In a year full of high gas prices, volatile markets, and increasing inflation, taxpayers are understandably in need of some good news and financial support. With the recent enactment of the Inflation Reduction Act, taxpayers have the opportunity to relieve some of their tax burdens – all while promoting clean energy.
What Is the Inflation Reduction Act?
The Inflation Reduction Act of 2022 is a law passed by President Biden on August 16, 2022, which aims to bite back on inflation by lowering prescription drug costs, healthcare costs, energy costs and investing in domestic energy production. The law will raise $737 billion and authorize $369 billion in energy and climate change spending. Specifically, the goal of this portion of the bill is to have an impact on the affordability (and potentially the popularity) of electric vehicles.
A New Tax Credit for Electric Vehicles
Under the new law, a tax credit of up to $7,500 is extended through 2032 for buyers of new electric vehicles (EV). In a push to revitalize the supply chain and bring production back to the U.S., the electric vehicle must be assembled and manufactured in North America.
For those looking to purchase an EV, this is excellent news. A tax credit is not a tax deduction; it is a dollar-for-dollar reduction of your tax liability.
New Electric Vehicle Details
Hybrid plug-ins and all-electric cars of all sizes have a manufacturer’s suggested retail price (MSRP) threshold to qualify for the credit under the Inflation Reduction Act. Sedans must have an MSRP below $55,000, and SUVs, trucks, and vans must be under $80,000. Likely, this is to avoid purchasing more expensive or luxury vehicles due to the credit.
In addition to the price restrictions, there are also income limits for eligibility based on modified adjusted gross income (MAGI) for either the year of the purchase or the preceding year. Those who qualify one year but not the other will still be eligible for the credit.
The MAGI limits are:
- Single tax filers with a MAGI above $150,000
- Married tax filers, filing jointly, with a MAGI above $300,000
- Single tax filers, filing as head of household, with a MAGI above $225,000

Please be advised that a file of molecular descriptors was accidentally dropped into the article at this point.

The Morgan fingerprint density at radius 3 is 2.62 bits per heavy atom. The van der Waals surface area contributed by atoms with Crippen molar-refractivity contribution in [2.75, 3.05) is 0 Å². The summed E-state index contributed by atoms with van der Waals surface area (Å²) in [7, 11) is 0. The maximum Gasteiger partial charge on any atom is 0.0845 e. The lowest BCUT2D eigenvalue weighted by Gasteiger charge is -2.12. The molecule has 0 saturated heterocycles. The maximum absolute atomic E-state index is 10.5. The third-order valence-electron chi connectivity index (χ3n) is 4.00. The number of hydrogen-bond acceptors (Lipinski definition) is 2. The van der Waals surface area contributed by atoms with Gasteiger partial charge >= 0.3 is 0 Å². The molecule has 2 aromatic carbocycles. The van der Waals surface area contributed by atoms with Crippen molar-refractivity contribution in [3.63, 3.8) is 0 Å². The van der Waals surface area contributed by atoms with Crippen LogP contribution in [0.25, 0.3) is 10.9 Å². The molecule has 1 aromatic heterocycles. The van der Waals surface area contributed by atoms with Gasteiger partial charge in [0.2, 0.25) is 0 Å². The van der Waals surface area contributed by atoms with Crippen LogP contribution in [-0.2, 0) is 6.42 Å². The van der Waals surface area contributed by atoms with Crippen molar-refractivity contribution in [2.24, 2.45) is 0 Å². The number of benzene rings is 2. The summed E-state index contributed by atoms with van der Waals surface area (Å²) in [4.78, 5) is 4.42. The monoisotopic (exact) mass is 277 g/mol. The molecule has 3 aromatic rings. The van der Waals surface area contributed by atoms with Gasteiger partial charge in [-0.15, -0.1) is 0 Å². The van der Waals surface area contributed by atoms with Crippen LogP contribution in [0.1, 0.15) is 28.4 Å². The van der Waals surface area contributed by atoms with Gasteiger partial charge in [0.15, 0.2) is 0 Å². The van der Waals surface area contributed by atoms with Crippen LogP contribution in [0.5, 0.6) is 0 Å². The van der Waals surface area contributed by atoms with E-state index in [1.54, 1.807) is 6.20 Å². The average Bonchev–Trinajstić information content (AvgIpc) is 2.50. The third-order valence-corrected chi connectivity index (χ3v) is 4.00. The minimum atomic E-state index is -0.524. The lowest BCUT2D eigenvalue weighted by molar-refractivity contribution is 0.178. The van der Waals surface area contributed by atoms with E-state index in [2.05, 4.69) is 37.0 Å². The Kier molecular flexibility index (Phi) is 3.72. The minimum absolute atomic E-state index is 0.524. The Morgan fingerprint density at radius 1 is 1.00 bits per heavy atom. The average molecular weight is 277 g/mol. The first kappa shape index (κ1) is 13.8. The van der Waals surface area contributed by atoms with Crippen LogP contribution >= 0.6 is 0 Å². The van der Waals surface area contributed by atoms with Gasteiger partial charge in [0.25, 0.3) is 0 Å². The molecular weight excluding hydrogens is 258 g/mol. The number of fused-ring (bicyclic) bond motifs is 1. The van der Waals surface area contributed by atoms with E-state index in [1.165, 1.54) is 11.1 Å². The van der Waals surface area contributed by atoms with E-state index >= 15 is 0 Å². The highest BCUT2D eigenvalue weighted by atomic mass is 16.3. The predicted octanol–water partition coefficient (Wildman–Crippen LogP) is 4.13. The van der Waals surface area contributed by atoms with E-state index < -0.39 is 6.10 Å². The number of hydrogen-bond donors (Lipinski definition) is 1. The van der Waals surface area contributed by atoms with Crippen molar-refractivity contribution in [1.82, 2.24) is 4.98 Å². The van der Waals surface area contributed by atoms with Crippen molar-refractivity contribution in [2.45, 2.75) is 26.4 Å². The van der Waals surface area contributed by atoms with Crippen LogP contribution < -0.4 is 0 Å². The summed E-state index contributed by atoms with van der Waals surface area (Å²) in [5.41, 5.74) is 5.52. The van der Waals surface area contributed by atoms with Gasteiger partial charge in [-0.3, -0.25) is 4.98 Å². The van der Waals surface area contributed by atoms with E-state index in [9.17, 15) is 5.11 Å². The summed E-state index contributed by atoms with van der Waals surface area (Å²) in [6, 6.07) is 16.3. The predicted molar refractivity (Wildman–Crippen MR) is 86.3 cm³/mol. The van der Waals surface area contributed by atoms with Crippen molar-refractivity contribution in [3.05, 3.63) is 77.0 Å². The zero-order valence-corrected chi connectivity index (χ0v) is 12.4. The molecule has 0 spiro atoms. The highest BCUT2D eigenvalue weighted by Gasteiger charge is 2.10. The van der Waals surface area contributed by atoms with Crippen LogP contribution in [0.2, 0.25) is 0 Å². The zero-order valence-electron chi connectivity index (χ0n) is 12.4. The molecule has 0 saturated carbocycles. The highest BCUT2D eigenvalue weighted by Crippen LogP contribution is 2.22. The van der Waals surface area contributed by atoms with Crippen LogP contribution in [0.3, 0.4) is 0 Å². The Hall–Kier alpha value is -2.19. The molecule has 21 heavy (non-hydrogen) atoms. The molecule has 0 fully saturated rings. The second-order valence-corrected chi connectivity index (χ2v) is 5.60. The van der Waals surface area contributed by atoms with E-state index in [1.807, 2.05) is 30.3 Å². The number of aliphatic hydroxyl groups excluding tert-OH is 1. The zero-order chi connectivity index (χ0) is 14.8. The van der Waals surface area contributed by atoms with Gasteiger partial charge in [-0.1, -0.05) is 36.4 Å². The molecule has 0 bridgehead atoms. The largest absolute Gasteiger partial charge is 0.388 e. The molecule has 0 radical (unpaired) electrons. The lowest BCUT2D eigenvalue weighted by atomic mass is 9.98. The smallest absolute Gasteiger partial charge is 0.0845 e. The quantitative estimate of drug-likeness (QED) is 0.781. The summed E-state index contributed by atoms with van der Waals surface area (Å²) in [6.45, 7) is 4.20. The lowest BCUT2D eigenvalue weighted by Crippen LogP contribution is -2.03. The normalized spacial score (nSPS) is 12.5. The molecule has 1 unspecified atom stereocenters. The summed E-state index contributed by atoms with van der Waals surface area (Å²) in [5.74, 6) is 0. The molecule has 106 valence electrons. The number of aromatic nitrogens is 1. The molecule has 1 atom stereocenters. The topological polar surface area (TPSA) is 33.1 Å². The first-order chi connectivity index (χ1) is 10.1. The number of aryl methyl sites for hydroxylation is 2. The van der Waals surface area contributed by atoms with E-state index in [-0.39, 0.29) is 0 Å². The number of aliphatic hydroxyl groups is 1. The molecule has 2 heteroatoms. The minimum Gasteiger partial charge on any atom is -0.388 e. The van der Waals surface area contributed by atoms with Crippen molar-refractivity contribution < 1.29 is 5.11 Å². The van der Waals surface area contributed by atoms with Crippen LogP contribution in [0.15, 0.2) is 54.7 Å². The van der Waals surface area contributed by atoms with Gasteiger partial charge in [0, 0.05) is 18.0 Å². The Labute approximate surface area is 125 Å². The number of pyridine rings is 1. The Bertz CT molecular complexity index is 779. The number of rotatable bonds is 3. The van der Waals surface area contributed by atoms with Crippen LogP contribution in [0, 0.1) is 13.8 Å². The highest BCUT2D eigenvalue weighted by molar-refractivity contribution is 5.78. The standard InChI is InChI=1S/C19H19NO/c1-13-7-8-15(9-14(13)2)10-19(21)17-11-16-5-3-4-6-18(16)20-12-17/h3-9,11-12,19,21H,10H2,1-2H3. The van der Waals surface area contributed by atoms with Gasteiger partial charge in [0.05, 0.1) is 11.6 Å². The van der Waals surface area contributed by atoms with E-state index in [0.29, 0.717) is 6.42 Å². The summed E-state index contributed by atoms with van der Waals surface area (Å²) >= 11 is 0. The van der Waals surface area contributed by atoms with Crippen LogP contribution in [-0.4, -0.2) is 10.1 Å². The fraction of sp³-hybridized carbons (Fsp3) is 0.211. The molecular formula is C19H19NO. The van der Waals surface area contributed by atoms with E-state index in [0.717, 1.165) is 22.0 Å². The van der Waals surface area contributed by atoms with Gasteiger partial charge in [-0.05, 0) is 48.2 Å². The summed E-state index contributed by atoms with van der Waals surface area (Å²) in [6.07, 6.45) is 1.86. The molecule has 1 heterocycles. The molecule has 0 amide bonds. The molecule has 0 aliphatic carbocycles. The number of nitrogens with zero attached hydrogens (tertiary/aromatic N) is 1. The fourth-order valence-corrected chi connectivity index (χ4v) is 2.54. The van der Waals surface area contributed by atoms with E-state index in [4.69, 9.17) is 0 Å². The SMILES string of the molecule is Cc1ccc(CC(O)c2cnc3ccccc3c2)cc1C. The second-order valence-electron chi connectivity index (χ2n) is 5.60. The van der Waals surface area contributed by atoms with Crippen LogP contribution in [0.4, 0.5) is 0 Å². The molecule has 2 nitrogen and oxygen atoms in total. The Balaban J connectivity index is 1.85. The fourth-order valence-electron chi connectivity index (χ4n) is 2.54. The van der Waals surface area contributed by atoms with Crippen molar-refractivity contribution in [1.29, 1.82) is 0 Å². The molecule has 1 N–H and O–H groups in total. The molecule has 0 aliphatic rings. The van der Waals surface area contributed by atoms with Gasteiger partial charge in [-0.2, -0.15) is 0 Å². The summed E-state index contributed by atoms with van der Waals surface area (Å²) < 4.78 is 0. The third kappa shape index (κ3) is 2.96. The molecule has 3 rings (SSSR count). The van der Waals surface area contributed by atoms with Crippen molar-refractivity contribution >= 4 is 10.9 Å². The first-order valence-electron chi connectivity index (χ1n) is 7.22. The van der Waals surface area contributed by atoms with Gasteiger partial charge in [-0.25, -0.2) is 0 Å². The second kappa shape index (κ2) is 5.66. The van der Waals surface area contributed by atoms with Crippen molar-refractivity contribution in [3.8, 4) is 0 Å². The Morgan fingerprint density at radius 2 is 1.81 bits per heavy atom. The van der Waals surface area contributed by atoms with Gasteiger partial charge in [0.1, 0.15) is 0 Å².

So, those in high-earning households may not qualify for the tax credit.
Used Electric Vehicle Details
Under this tax credit, the most important requirement for used vehicles is that the used vehicle must be at least two model years old.
The credit amounts to either $4,000 or 30% of the EV’s price — whichever is less — and the price must be less than $25,000. There are, again, income maximums for purchasing a used electric vehicle and receiving a tax credit. Like the new vehicle income limits, the credit refers to both the year of purchase and the preceding year.
The income limits are:
- Single tax filers with an income above $75,000
- Married tax filers with an income above $150,000
- Single tax filers, as head of household, with an income above $112,500
Final Assembly in North America
In order to take advantage of this tax credit, you will need to ensure your vehicle has been assembled in North America. It doesn’t, however, need to be fully assembled there, only the final assembly counts toward the credit.
The U.S. Department of Energy has provided a list of vehicles with Final Assembly in North America. You can use this resource to see a list of Model Year 2022 and early Model Year 2023 vehicles. This will help you determine if you would be eligible to receive the tax credit on a specific vehicle.
Understanding the Impacts
The Inflation Reduction Act of 2022 offers several interesting enhancements to existing credits while adding potentially beneficial new ones. However, this tax credit is only one of the many credits and deductions that are being introduced — and understanding all of them is complicated.
If you wish to understand how the new tax credit may help you, or you are interested in better understanding how emerging tax law changes affect your strategic tax plan, please contact our team.